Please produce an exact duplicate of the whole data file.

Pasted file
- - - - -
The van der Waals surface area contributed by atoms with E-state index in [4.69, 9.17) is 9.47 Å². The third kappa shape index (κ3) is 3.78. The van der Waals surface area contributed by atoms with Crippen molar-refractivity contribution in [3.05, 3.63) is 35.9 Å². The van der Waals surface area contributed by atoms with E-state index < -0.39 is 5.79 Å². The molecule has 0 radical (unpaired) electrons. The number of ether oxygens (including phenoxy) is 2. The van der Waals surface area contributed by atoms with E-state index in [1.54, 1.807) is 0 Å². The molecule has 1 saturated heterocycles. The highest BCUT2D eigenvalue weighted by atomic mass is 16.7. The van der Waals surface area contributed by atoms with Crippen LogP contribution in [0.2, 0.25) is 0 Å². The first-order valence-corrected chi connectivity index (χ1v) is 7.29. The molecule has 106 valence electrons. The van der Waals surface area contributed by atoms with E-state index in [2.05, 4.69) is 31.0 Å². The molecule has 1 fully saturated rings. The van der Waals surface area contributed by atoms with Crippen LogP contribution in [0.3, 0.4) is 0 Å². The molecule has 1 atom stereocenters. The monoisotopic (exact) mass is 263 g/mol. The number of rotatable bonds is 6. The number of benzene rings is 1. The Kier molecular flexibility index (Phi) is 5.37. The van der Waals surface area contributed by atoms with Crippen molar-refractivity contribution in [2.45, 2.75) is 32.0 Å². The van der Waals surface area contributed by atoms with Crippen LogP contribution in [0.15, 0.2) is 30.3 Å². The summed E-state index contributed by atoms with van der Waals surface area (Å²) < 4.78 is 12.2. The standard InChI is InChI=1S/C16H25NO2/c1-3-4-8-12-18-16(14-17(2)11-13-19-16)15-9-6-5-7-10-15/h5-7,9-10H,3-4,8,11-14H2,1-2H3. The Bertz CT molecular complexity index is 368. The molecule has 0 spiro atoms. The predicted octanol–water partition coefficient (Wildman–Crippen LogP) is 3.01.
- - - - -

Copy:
The van der Waals surface area contributed by atoms with E-state index in [4.69, 9.17) is 9.47 Å². The third kappa shape index (κ3) is 3.78. The van der Waals surface area contributed by atoms with Crippen molar-refractivity contribution in [3.05, 3.63) is 35.9 Å². The van der Waals surface area contributed by atoms with E-state index < -0.39 is 5.79 Å². The molecule has 0 radical (unpaired) electrons. The number of ether oxygens (including phenoxy) is 2. The van der Waals surface area contributed by atoms with E-state index in [1.54, 1.807) is 0 Å². The molecule has 1 saturated heterocycles. The highest BCUT2D eigenvalue weighted by atomic mass is 16.7. The van der Waals surface area contributed by atoms with Crippen LogP contribution in [0.2, 0.25) is 0 Å². The first-order valence-corrected chi connectivity index (χ1v) is 7.29. The molecule has 106 valence electrons. The van der Waals surface area contributed by atoms with E-state index in [2.05, 4.69) is 31.0 Å². The molecule has 1 fully saturated rings. The van der Waals surface area contributed by atoms with Crippen LogP contribution in [0.3, 0.4) is 0 Å². The molecule has 1 atom stereocenters. The monoisotopic (exact) mass is 263 g/mol. The number of rotatable bonds is 6. The number of benzene rings is 1. The Kier molecular flexibility index (Phi) is 5.37. The van der Waals surface area contributed by atoms with Crippen molar-refractivity contribution in [2.45, 2.75) is 32.0 Å². The van der Waals surface area contributed by atoms with Crippen LogP contribution in [0.15, 0.2) is 30.3 Å². The summed E-state index contributed by atoms with van der Waals surface area (Å²) < 4.78 is 12.2. The standard InChI is InChI=1S/C16H25NO2/c1-3-4-8-12-18-16(14-17(2)11-13-19-16)15-9-6-5-7-10-15/h5-7,9-10H,3-4,8,11-14H2,1-2H3. The Bertz CT molecular complexity index is 368. The molecule has 0 spiro atoms. The predicted octanol–water partition coefficient (Wildman–Crippen LogP) is 3.01.